COLOMBO: Wasana, a 16-year-old kidney transplant recipient in Sri Lanka, relies on vital medicine to prevent transplant rejection.
But as Sri Lanka’s public health system bears the brunt of the country’s worst economic crisis in memory, Wasana’s family now faces the dual challenge of sourcing new tablets and finding the money to pay for them.
“We can’t not give it to her,” Wasana’s older sister, Ishara Thilini, told Arab News. “In the areas we live in we don’t even have that medicine.”
Most hospitals in Sri Lanka are struggling to provide the universal healthcare that the country was once lauded for, leading to patients like Wasana having to find essential medication elsewhere.
“We are hanging on. But there will be a limit to how long we can do that,” Thilini said.
The devastating economic crisis that has led to political turmoil and ongoing mass protests is now spilling over into the healthcare service and exposing patients to unprecedented vulnerabilities, as doctors warn that they are running out of vital medical supplies and medicines.
The country defaulted on its $51 billion foreign debt for the first time in history last month, as inflation rose to a record high of 39.1 percent. The island nation of 22 million is suffering from shortages of essentials, including food, fuel and drugs.
Sri Lanka imports more than 80 percent of its medical supplies, but with foreign currency reserves running out due to the crisis, hospitals are facing worsening shortages and a reliance on foreign donors.
There is a lack of anesthesia, oxygenators and even betadine in some government hospitals, two anonymous doctors told Arab News. They declined to be named because they are not authorized to speak to the media.
“It’s a very difficult situation for us right now when we can’t do what we need to do,” one said. “It is the patients who are suffering.”
Sri Lanka’s Ministry of Health said that there is a drug shortage and obstacles in procuring essential supplies.
“We need about $32 to 34 million for monthly (drug) expenses, and we are hoping this will come in through donations,” Dr. Hamdani Anver, a Ministry of Health official in charge of coordinating healthcare donations, told Arab News.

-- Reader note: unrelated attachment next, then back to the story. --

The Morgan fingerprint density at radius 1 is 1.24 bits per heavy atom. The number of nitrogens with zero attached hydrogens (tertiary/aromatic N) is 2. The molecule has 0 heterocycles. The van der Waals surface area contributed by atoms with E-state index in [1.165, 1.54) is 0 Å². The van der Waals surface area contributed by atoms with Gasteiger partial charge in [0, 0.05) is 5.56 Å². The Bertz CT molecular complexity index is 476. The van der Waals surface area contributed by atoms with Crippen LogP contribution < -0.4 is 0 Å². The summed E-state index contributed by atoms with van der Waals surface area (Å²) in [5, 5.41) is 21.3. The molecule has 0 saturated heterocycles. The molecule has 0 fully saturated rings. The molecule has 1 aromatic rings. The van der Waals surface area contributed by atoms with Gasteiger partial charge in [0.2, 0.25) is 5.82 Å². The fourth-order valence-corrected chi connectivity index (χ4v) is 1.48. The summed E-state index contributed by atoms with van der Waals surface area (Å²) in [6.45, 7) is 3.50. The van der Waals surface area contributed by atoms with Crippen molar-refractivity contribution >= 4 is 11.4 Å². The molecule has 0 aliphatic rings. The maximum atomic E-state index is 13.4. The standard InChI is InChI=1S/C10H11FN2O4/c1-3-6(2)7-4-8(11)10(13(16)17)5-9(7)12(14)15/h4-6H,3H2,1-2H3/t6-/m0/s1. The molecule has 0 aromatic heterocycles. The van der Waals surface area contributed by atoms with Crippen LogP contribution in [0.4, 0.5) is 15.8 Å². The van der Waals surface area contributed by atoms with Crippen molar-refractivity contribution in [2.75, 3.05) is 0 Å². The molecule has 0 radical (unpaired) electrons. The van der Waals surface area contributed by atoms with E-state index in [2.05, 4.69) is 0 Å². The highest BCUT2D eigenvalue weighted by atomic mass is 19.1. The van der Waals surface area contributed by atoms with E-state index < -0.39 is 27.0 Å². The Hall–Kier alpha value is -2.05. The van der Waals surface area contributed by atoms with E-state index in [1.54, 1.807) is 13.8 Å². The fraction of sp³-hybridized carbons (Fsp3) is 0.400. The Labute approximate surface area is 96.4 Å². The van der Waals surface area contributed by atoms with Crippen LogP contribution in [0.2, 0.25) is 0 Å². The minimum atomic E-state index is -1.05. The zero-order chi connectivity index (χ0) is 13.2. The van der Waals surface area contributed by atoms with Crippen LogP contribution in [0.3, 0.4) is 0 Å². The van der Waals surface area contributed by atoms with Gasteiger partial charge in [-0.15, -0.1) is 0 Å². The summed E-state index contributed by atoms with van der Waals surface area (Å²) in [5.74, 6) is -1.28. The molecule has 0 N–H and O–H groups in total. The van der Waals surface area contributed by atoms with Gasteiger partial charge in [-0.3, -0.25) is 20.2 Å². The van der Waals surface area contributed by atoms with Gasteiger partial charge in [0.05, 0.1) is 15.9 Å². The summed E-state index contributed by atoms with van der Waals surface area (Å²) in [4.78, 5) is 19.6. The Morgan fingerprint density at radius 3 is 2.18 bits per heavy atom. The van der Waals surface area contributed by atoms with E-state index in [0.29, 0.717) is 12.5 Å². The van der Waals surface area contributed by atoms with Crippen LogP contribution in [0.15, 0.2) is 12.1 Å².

Even with help from abroad, the Government Medical Officers’ Association, a trade union of government doctors, said that coordination has been ineffective.
“There is a drug shortage. There has been intervention from the World Health Organization and friendly countries, and expats are also helping at the moment,” Dr. Naveen De Zoysa, GMOA assistant secretary, told Arab News.
“But the ministry has failed to coordinate and there have been delays in distributions.”
Nafeel Jefferey of community development and social welfare nonprofit Care Station said that he has noticed more and more people seeking assistance from the charity.
“We have a website portal and people can enter their needs. Day-by-day numbers are increasing,” Jefferey told Arab News.
There is also a price surge in medicines, he said, as drugs that used to cost about $14 monthly just eight weeks ago now cost about $21.
“There is a shortage of medicines, but more severe is the price hike,” Jefferey added.
Dr. Sanjeeva Gunasekera, a pediatric oncologist at the National Cancer Institute, said that support from foreign donors has been key in keeping things afloat at his hospital.
“So we have been able to procure (medicines). Simply because of this, we have been able to manage without drastically changing treatment plans,” Gunasekera told Arab News.
But drugs are just one part of the medical shortages, he added. There is also a huge need for other medical essentials, such as cannulas and syringes, which are necessary to perform surgeries.
“This is the unseen side of the medical shortage,” he said.